HIGH-STAKES roulette machines branded the “crack cocaine of gambling” should be banned, senior councillors will argue next week.

The Government is due to publish a review shortly into controversial Fixed Odds Betting Terminals (FOBTs), which allow people to bet up to £100 every 20 seconds in betting shops.

There are 252 of the high-stakes machines across the district and the Campaign for Fairer Gambling estimates that Bradfordians lost a massive £10.6m in them last year.

At a meeting of the Full Council next week, the ruling Labour group will put forward a motion calling on the Government to ban the machines or limit them to £2 a spin.

Councillor Richard Dunbar (Lab, Thornton and Allerton), a deputy Executive member who has put forward the motion, said: “Earlier this summer one of my friends came to me and explained he had lost £1,000 in one hour on these machines.

“I feel that the protections are not there and the impact on people’s lives can be absolutely devastating.

“I could not believe how quickly this could happen to anybody and of course it affects those closest to the unfortunate people that get sucked into this as well.

“I am raising this motion at Council because I believe the council should have more powers to tackle the number of Fixed Odds Betting Terminals locally and it is time the Government took this issue seriously.”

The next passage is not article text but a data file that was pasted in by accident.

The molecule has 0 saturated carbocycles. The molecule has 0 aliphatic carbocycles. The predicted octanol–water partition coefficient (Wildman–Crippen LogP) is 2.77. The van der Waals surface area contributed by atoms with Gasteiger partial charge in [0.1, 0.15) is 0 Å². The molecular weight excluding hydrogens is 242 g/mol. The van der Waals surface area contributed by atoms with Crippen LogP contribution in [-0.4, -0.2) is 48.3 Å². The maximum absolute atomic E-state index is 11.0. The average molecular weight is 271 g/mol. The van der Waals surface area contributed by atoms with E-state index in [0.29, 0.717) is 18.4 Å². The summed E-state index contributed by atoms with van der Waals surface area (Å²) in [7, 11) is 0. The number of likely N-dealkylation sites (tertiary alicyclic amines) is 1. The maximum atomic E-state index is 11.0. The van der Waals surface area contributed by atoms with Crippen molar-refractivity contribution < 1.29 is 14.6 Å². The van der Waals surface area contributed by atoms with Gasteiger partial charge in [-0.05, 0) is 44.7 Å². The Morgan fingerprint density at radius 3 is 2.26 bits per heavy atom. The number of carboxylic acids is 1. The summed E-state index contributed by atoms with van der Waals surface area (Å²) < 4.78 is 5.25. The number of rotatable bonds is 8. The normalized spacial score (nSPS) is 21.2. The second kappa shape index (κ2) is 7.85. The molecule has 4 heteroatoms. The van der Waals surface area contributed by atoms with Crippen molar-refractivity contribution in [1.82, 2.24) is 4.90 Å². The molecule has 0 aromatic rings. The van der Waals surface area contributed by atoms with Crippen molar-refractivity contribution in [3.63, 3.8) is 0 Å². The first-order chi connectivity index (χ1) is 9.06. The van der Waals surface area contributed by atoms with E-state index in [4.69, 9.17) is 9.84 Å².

But Philip Davies, Conservative MP for Shipley and a former bookmaker, accused Bradford Council of seeking “to put many betting shop staff out of work through utter ignorance of the evidence”.

Mr Davies, who is the chairman of the All-Party Parliamentary Group for Betting and Gaming, said: “There is no evidence at all to suggest that a reduction in stakes to £2 would reduce levels of problem gambling.

“Given that you can play exactly the same games as these on the internet, to unlimited stakes and unlimited prizes, then clearly it is pointless to reduce stakes just in betting shops.”

Mr Davies said that “prohibition never works” and that instead they should treat the individual people who have a gambling addiction.

He said: “Will Bradford Council pass a motion calling for all alcohol to be banned because some people have an alcohol addiction? I very much doubt it.”

And a spokesman for the Association of British Bookmakers said there were more than 60 betting shops in the district, “providing good jobs for over 350 people and paying over £7.2 million in local and national taxes”.

He said: “If the Government capitulate to the demands for bans or severe restrictions then over half of all shops and jobs in Bradford will be destroyed, yet people will continue to gamble on other forms of gambling that contribute little or nothing to the Bradford economy in terms of jobs and business rates.”